Qualitative interviews with a variety of hospital staff in Tanzania revealed six largely-surmountable barriers to early implementation of both antiretroviral and anti-tuberculosis therapy in inpatients. Three barriers–poor inpatient/outpatient and TB/HIV integration, lack of trained staff during weekends, and lack of awareness and/or acceptance of new WHO guidelines–can be addressed through continuing education for healthcare workers. Two additional barriers–unavailability of anti-tuberculosis and antiretroviral medications in the inpatient pharmacy, and an inflexible system regarding ART counseling sessions–can be resolved through revisions to hospital policy. The sixth barrier, patients’ reluctance to disclose their HIV status, can be improved with a positive team-oriented approach to patient care that fosters patients’ trust. Our data suggests that simple, practical strategies to educate healthcare workers and modify institutional policies could substantially increase implementation of the WHO guidelines, which have a proven mortality benefit for HIV/TB co-infected patients.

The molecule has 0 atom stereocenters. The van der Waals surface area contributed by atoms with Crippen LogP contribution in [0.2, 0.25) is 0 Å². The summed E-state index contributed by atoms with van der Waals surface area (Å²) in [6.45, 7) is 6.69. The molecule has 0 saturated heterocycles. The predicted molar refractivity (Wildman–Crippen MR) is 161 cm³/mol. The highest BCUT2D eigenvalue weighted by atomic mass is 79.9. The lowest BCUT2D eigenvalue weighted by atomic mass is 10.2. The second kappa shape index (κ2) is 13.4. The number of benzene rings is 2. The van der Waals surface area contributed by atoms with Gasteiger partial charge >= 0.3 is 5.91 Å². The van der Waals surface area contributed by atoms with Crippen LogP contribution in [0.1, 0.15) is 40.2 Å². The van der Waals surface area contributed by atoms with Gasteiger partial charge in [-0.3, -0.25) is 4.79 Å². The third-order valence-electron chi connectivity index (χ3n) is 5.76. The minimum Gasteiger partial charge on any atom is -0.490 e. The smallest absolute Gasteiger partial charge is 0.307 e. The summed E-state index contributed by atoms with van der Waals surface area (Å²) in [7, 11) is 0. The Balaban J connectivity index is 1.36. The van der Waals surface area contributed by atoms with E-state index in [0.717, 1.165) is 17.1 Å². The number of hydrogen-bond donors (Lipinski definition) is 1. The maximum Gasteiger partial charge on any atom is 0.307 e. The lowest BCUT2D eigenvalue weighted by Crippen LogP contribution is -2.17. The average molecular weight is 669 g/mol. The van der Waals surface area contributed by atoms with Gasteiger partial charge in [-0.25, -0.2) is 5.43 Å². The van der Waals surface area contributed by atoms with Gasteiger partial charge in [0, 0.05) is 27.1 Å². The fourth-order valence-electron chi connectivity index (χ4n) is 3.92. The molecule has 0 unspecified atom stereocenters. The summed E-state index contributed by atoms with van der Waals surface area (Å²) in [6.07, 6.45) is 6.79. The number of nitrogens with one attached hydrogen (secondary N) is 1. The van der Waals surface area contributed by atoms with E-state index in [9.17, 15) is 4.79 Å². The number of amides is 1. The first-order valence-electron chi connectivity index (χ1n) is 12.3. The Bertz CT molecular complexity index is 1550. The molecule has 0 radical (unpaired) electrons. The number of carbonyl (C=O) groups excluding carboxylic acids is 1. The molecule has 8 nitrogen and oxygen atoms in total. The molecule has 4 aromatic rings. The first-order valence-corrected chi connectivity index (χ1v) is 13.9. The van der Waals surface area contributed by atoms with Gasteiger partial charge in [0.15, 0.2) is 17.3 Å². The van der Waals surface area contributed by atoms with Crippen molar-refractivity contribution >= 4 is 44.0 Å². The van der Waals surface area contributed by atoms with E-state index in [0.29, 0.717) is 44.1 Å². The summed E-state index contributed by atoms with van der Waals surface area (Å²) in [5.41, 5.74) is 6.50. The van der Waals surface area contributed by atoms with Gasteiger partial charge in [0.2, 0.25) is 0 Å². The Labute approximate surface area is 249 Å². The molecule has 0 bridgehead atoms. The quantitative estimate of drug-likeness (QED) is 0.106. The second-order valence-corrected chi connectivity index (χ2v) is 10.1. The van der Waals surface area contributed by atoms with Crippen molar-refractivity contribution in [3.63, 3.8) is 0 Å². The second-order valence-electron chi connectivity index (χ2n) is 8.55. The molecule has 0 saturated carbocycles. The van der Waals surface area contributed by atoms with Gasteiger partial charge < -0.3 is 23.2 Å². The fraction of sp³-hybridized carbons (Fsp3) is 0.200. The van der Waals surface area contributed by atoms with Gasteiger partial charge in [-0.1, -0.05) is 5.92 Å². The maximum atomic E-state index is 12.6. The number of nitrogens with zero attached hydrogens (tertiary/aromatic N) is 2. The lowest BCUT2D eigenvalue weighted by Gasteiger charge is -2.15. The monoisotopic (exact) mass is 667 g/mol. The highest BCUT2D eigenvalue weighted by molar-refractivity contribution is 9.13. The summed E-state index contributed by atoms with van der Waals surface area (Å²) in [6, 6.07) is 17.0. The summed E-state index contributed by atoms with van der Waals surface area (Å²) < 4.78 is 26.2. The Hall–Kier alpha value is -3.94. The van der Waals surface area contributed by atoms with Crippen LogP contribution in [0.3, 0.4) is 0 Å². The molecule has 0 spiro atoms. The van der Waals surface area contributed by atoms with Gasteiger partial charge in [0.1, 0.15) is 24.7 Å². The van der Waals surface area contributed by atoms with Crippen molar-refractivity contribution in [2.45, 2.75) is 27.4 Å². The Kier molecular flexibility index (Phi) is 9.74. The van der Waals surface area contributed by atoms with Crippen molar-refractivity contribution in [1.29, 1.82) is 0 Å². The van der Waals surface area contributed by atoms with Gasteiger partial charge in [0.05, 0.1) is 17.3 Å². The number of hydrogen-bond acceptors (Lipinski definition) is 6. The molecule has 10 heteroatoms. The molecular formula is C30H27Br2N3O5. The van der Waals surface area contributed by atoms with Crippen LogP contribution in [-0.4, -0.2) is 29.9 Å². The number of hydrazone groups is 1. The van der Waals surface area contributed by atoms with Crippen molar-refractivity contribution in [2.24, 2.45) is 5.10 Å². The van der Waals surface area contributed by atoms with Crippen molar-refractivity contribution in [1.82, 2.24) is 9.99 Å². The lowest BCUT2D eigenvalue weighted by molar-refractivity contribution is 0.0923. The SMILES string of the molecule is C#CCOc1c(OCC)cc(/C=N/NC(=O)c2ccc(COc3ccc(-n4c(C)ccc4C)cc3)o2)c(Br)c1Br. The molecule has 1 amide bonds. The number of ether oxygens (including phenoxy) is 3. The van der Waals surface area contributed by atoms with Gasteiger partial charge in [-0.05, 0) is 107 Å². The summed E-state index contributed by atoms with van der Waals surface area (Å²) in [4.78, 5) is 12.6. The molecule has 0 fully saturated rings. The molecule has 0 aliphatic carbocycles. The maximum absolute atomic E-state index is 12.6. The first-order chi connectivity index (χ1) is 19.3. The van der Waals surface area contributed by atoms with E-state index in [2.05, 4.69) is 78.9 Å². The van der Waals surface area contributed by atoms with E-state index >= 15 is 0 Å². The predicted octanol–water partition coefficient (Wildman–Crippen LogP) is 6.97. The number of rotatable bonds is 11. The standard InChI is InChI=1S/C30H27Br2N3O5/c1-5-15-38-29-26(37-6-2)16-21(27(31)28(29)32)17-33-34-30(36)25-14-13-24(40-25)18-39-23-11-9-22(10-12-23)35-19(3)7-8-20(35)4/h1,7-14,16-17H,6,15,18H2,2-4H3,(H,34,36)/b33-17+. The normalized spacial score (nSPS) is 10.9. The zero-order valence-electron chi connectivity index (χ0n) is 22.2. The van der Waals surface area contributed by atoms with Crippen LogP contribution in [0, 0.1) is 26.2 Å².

Despite rapid advances in diagnostic and therapeutic management of HIV in sub-Saharan Africa over the past ten years, our findings highlight that the framework for HIV care provision that was laid down early in the epidemic remains unchanged in many healthcare settings. Multiple early ART treatment programs, created rapidly in response to an emergency, were modeled after existing vertical TB treatment programs. Analogous to TB control efforts, “vertical stewardship and governance” of HIV care was believed to facilitate HIV surveillance, quality assurance, and coordination at a national level [13]. Such vertical constructs of HIV care provide tighter control but preclude collaborative management of patients who, in addition to HIV, suffer from other conditions. More streamlined, integrated HIV care that permits management of multiple health issues by one team is essential to optimizing care of HIV-infected patients and to operationalizing the 2012 WHO guidelines for cooperative HIV/TB activities [14], [15].